If you do not build the capability of your people, if you do not invest in their learning and development, this is a missed opportunity to harness the talent around you to contribute to the solutions, to create the future.

In their 2023 Global CEO survey PWC found that 40% of CEOs were clear that if they continued to operate their organisations in the same way, that within 10 years their organisations would no longer be financially viable.

CEOs need to think differently, they need to lead differently to create a relevant, sustainable future. Repeating patterns, like choosing not to invest in the development of your people, is not setting you up for success. Without capable people, how do you lead organisations to a viable future?

Finally, I want to share an area of focus from the January 2023 summit in Davos for the World Economic Forum, The Future of Work.

As the world continues to change at an accelerating pace, including the development of technology, the attributes to be a contributor to the workforce are also changing. This means, in order to be relevant in the future workforce, people need to learn new skills and develop new capability. They need to stay relevant, in terms of their skills, so they can continue to participate and contribute. This includes CEOs.

The World Economic Forum estimates that in terms of upskilling the workforce so that they are capable of contributing to the world of work, more than 50% of the workforce require upskilling by 2030. This is more than a billion people around the globe. If you consider the need for both upskilling and reskilling, over 94% of the workforce will need to have participated in upskilling and reskilling by 2030 to remain relevant in the world of work.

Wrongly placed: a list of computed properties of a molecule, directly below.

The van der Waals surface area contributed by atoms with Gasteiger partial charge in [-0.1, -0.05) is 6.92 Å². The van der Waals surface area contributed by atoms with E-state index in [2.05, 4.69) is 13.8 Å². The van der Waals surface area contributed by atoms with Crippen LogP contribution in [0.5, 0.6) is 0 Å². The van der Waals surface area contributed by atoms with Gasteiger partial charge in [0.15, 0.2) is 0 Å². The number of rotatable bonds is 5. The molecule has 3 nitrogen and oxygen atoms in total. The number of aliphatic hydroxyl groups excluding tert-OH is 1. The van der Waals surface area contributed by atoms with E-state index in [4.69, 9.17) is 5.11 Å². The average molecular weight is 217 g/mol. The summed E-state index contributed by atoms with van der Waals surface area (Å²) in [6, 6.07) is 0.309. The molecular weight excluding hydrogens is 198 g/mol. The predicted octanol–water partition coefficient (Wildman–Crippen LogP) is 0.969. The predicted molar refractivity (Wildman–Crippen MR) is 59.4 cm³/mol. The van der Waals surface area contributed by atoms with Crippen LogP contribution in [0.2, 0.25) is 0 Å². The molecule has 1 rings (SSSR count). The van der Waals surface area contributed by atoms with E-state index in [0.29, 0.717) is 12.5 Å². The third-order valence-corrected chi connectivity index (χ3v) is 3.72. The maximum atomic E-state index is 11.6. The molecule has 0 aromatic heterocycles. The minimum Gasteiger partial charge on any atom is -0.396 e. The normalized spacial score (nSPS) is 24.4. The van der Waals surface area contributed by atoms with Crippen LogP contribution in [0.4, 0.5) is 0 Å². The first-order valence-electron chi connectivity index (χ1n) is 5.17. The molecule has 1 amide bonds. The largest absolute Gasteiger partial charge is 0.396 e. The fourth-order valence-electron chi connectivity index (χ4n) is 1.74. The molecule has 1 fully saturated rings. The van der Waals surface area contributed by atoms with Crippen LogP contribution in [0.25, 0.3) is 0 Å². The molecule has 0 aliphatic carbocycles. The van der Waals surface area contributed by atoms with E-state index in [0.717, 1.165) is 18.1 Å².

People need development, professional development, of their skills and capability simply to continue to participate.

If you are not focused on developing your workforce capability, not just for now but for the future, then you will not have a viable workforce. I don’t know about you, but as the CEO of an organisation, small or large, this is of significant concern.

‘Failure is not fatal, but failure to change might be.’

John Wooden, Legendary NCAA Basketball Coach

My question is what are you doing about this?

This is the time for big leadership. This is not the time to pause essential capability building of your people, or yourself. You need to upskill and potentially reskill as well, in order to lead this period of significant change and flux. You need to be the navigator, the visionary, the person who brings all of the current and future capability together into a common purpose.

If you do not have a strategy and a plan to address your people capability, including your leadership talent pipeline, then maybe it is time to lose some sleep. If you are not focused on this, you are in danger of not having a relevant, sustainable organisation within the foreseeable future.

I’d love to know your thoughts.